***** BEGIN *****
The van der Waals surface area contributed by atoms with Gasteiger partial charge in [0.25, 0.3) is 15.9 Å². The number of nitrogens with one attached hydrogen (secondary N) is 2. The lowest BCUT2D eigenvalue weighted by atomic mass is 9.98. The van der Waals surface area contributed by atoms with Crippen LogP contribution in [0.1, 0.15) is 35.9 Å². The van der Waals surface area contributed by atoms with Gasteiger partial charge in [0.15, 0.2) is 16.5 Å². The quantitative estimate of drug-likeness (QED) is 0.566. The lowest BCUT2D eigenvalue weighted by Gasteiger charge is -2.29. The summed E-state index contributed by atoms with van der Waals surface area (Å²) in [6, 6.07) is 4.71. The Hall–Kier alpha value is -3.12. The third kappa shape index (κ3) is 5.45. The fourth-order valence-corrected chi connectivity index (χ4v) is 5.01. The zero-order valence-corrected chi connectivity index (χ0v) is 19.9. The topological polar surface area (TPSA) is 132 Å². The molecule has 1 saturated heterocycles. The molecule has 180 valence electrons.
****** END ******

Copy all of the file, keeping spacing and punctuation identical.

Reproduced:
The van der Waals surface area contributed by atoms with Gasteiger partial charge in [0.25, 0.3) is 15.9 Å². The number of nitrogens with one attached hydrogen (secondary N) is 2. The lowest BCUT2D eigenvalue weighted by atomic mass is 9.98. The van der Waals surface area contributed by atoms with Crippen LogP contribution in [0.1, 0.15) is 35.9 Å². The van der Waals surface area contributed by atoms with Gasteiger partial charge in [0.15, 0.2) is 16.5 Å². The quantitative estimate of drug-likeness (QED) is 0.566. The lowest BCUT2D eigenvalue weighted by Gasteiger charge is -2.29. The summed E-state index contributed by atoms with van der Waals surface area (Å²) in [6, 6.07) is 4.71. The Hall–Kier alpha value is -3.12. The third kappa shape index (κ3) is 5.45. The fourth-order valence-corrected chi connectivity index (χ4v) is 5.01. The zero-order valence-corrected chi connectivity index (χ0v) is 19.9. The topological polar surface area (TPSA) is 132 Å². The molecule has 1 saturated heterocycles. The molecule has 180 valence electrons.